Open House Festival

Architects’ Houses of Hampstead Walking Tour

walk/tour

Wells Coates, 1934

Hampstead Heath Railway Station, NW3 2PY

The walk examines the homes created by architects and designers for themselves through six remarkable case studies, spanning from the 1930s to the 1970s, from the Modernist International style to the ground-breaking Hi-tech movement.

Getting there

Tube

Belsize Park

Train

Hampstead Heath

Bus

168, 24, 46

Additional travel info

We will meet at the edge of the Heath, across the street(South Hill Park) from Hampstead Heath Station(London Overground).

Access

Facilities

About

Introduction

Welcome to the architect's house walking tour in Hampstead! As we explore the picturesque neighborhood, we will delve into the fascinating world of architectural design by examining the homes created by architects and designers for themselves.

Our journey will take us through six remarkable case studies, spanning from the 1930s to the 1970s. Each house represents a distinct architectural moment, showcasing the evolution of design and the diverse influences that shaped the built environment during this period. From the Modernist international style to the groundbreaking Hi-tech movement, we will witness how these architects expressed their creativity and ingenuity through their own living spaces.

Background - Hampstead

Hampstead has a long-standing reputation as a cradle of progressive thinking in art and architecture. Dating back to the 19th century, the area has been a magnet for artists seeking peace and inspiration away from the urban sprawl of London. The natural beauty of Hampstead Heath and the relative affordability of housing drew many creative individuals to the area.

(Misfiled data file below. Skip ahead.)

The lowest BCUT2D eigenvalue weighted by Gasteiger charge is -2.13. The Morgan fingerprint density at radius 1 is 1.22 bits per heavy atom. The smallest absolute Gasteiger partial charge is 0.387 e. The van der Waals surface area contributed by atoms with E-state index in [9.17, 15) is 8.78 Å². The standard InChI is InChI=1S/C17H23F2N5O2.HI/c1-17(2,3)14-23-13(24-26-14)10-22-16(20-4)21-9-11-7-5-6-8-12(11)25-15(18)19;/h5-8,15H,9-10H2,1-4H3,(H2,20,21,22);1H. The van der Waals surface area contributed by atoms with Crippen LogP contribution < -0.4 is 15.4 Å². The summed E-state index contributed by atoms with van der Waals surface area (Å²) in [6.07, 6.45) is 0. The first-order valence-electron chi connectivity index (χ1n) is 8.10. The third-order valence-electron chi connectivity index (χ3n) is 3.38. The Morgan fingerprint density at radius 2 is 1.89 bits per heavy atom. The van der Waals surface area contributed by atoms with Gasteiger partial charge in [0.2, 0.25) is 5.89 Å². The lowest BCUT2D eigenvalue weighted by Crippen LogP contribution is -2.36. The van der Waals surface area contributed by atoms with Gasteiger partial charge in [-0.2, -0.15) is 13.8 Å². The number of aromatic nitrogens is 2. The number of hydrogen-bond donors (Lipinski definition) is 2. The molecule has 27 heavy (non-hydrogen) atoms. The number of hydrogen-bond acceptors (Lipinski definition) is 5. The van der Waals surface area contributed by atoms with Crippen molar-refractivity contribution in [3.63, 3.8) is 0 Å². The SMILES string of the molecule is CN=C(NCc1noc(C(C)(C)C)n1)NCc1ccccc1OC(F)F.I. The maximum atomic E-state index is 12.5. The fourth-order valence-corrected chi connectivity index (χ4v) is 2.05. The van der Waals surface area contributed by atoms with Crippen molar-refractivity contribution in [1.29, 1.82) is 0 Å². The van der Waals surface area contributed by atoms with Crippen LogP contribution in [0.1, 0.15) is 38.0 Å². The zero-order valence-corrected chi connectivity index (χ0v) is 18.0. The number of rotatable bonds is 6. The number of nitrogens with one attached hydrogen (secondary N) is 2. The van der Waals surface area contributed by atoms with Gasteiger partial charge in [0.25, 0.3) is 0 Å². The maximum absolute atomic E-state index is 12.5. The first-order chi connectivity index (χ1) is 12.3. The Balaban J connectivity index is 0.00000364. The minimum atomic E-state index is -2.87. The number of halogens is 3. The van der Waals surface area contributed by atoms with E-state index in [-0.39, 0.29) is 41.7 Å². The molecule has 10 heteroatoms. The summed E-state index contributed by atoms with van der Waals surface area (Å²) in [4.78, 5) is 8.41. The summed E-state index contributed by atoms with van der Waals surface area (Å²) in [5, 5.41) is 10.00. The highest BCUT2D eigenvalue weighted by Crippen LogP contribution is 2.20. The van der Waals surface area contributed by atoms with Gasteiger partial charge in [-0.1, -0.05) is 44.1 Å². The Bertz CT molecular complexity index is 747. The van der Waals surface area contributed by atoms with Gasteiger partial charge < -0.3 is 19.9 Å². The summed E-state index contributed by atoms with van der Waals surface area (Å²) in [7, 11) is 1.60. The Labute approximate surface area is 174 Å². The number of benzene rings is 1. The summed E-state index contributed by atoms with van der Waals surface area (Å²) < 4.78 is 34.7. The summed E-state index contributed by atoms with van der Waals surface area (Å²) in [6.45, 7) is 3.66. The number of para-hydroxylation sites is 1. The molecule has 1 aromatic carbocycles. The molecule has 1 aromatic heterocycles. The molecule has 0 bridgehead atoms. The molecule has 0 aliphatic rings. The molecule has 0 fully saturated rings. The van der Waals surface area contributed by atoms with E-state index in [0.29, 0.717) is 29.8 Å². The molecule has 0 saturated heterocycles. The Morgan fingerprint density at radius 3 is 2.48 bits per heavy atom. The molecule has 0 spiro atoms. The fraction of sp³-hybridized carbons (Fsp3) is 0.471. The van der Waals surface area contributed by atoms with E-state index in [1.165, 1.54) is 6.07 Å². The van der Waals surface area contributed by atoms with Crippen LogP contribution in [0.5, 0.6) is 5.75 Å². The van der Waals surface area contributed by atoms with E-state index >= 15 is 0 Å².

In the 1930s, Hampstead became a hub for artists, writers, and intellectuals, particularly those with left-wing and progressive leanings. The cost of living in the area was relatively low compared to other parts of London, making it an attractive destination for bohemian thinkers. This period saw a surge in the number of artists residing in Hampstead, coinciding with the construction of notable architectural landmarks like 2 Willow Road, designed by Ernő and Ursula Goldfinger.

The term "Hampstead intellectual" emerged to describe these left-wing idealist thinkers, exemplified by figures like the Goldfingers, who embraced a high standard of living while championing progressive ideals. The community in Hampstead fostered an atmosphere of creativity and intellectual dialogue, attracting renowned artists, writers, and thinkers.

Prominent artists who resided in Hampstead during this period include Walter Sickert, Cecil Stephenson, Barbara Hepworth, Ben Nicholson, and Henry Moore. These artists were associated with the Mall studios and were members of the artistic group known as Unit One, founded in 1933 by Paul Nash. Hampstead became a center for modernist architecture and design, with architects such as Wells Coates and Leslie Martin leaving their mark on the area.

The artistic and intellectual life of Hampstead extended beyond visual arts and architecture. The area also attracted writers, poets, and political figures. Ramsay MacDonald, the first Labour Party Prime Minister, lived in Hampstead, as did other notable figures like Jerome K. Jerome and John Drinkwater.